The coal industry's campaign may call its resource affordable, abundant and job-generating. But, Johnson said, it's affordable only if you ignore the public health, environmental and community costs associated with it. It's abundant, only if you accept outdated statistics, he argued. And, while we're in a situation in which every job matters, he said, it's no more job-creating than renewable resources. With the same kind of investment, he said, other energy sources can create more jobs
Johnson acknowledged that the coal industry's campaigns had been successful in getting influential people to integrate the words "clean coal" into their conversations.
Obama, for example, used the phrase on the campaign trail and still features it on his energy policy Web site. But energy experts say it's not entirely clear what his use of the term means for energy policy decisions under his administration.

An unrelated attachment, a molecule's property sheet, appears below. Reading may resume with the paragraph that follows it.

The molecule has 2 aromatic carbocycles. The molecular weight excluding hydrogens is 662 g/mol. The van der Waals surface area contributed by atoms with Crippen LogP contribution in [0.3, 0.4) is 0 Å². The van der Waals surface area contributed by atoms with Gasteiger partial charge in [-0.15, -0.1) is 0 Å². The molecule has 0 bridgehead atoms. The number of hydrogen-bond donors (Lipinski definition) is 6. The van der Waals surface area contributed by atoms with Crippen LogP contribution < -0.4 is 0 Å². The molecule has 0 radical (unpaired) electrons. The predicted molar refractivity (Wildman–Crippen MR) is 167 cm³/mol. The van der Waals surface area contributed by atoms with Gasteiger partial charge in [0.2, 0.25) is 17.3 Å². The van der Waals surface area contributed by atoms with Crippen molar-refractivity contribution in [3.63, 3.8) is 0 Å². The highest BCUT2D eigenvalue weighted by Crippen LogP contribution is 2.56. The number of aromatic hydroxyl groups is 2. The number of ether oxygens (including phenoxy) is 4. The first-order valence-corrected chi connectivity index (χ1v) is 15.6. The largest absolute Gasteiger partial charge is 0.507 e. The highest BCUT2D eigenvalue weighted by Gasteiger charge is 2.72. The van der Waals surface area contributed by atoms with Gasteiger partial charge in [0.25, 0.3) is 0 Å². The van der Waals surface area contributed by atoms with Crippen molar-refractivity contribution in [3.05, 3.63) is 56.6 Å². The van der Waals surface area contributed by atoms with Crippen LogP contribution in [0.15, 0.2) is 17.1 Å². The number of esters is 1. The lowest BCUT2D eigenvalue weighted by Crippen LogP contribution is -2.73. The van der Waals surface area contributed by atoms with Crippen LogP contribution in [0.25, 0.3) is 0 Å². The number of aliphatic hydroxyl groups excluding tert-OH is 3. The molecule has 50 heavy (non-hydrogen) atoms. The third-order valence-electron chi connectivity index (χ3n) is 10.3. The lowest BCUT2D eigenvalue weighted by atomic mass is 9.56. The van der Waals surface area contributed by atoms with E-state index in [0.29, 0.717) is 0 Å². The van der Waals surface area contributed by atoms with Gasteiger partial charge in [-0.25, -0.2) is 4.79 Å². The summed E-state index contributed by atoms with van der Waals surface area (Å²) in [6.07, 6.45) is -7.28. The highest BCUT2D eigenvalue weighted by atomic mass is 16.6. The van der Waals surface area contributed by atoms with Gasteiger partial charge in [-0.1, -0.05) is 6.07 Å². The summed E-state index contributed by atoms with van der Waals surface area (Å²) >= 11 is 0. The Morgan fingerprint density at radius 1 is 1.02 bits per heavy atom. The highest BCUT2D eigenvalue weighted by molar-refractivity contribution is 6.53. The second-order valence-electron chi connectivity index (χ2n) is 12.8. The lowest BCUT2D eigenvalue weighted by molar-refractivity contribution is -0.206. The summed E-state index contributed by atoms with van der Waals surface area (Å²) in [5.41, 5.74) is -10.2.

Some say Obama's appointment of people like renewable energy advocate Steven Chu to his Cabinet indicates that he is interested in advancing low-carbon solutions. But, they also concede that his position on the issue has been vague.
His leadership will be necessary to develop and implement clean coal technology that substantially reduces global warming. But, given an economy that continues to slide, this path may be more difficult to take.
"The problem is that clean coal means more expensive energy and this is really going to be the choice for the next administration. If you want cleaner energy, it's going to mean more pennies per kilowatt hour depending on how far you go," Anderson said. "So the choice for Obama really isn't just if you want to be clean or not, it's how clean at what price."